The UK's communications watchdog has released a Wi-Fi checker app to help broadband customers with wireless set-up in their homes and offices.
According to Ofcom, there are plenty of chumps out there who plonk their kit way too close to electronic devices, such as lamps and baby monitors.
The regulator was keen to keep its advice seasonal, too, by reminding Brits that fairy lights can also interfere with Wi-Fi gear.
It said that up to six million premises in Blighty may be blighted by poorly placed equipment.
Ofcom said its Wi-Fi checker app – developed by SamKnows – is available on most smartphones and tablets and can be accessed via Apple's App Store and Google Play.
The watchdog also flagged up a number of other findings on Tuesday.
It said that around 7.5 million (27 per cent) homes in the UK now have broadband connections with download speeds of at least 30 Mbps – a 1.5 million increase on 2014's figures.
Bumpkins are still struggling, however. Broadband in rural areas has now reached 37 per cent of premises across the UK, with 1.1 million (almost four in ten) having decent connection speeds.
The regulator said:
Ofcom has identified challenges in improving coverage across the UK. Around 8 per cent of UK homes – around 2.4 million – are currently unable to receive broadband speeds of 10 Mbit/s or above.
This jumps to around half (48 per cent, or 1.5 million) in rural areas, where speeds are often affected by premises lying further from the network’s local street cabinet or local telephone exchange.
Roughly half of small businesses in the UK are also hit by a lag in broadband connections. Around 130,000 SMEs are languishing on download speeds of below 10Mbit/s, according to Ofcom.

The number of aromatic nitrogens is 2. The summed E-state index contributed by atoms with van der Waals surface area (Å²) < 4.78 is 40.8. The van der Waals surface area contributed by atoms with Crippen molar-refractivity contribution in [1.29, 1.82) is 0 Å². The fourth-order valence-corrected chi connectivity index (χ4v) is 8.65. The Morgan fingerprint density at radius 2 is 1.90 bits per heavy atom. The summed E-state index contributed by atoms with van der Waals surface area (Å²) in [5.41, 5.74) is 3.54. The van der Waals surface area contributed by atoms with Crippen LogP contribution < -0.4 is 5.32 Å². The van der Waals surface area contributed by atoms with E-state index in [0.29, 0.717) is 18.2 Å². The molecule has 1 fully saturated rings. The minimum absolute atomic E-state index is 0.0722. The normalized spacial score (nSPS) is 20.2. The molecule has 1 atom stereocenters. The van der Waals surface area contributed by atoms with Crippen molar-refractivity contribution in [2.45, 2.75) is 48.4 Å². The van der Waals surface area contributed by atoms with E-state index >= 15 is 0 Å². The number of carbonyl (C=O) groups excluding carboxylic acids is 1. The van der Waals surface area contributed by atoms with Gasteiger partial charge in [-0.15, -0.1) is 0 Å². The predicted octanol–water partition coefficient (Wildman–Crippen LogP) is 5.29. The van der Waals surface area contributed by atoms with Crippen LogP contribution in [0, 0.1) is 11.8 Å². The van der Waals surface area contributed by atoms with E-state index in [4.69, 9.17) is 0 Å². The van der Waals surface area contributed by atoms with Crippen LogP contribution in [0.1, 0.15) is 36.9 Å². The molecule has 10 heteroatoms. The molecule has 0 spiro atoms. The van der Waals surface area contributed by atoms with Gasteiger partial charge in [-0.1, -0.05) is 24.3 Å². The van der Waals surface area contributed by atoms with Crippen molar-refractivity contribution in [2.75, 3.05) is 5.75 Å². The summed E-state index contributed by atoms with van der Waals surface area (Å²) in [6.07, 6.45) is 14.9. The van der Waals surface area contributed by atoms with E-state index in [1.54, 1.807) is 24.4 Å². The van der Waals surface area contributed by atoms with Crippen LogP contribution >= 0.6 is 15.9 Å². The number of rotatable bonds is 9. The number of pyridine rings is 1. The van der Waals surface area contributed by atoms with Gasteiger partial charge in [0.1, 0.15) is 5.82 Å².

The picture, however, will apparently remain bleak for some 18 per cent of SMEs by 2017 – even though, by then, 95 per cent of UK premises are expected to have access to faster broadband speeds.
"Ofcom is working closely with the government and industry to meet these challenges and improve coverage for all internet users," it said.
Prime Minister David Cameron recently made a noise about bringing in a legally-binding Universal Service Obligation by the end of the current Parliament in 2020.
On Monday, Virgin Media challenged the PM's promise. The cable company said in a written evidence submission to the media, culture and sport committee that it was "sceptical of the case for a USO". It added:
Virgin Media takes an optimistic view of the capacity of the market to deliver universal coverage. Through a combination of satellite and mobile, there is already universal availability of broadband speeds at an affordable price.
Evidence demonstrates that the broadband applications that are critical to ending digital exclusion and which produce material externalities can be delivered well within the capacity of existing networks, at speeds of 3Mbps.
The applications that absorb more bandwidth and data – such as 4k streaming – are private activities for which there is questionable public benefit.
Virgin Media's chief was expected to be grilled by MPs on the CMS panel on Tuesday morning. However, he was a no-show.
Ofcom's Connected Nations report, which can be viewed here, added that four in 10 premises in the UK (46 per cent) have 4G coverage from the country's four biggest mobile operators EE, Vodafone, O2 and Three.
The regulator noted that more work needed to be done on coverage and quality of service.
"Mobile and broadband have become the fourth essential service, alongside gas, electricity and water. There’s been a technological revolution over recent years, with 4G mobile and superfast continuing to extend across the country," said Ofcom boss Sharon White.
She added: “Our challenge is to keep supporting competition and innovation, while also helping to improve coverage across the country – particularly in hard-to-reach areas, where mobile and home internet services need to improve." ®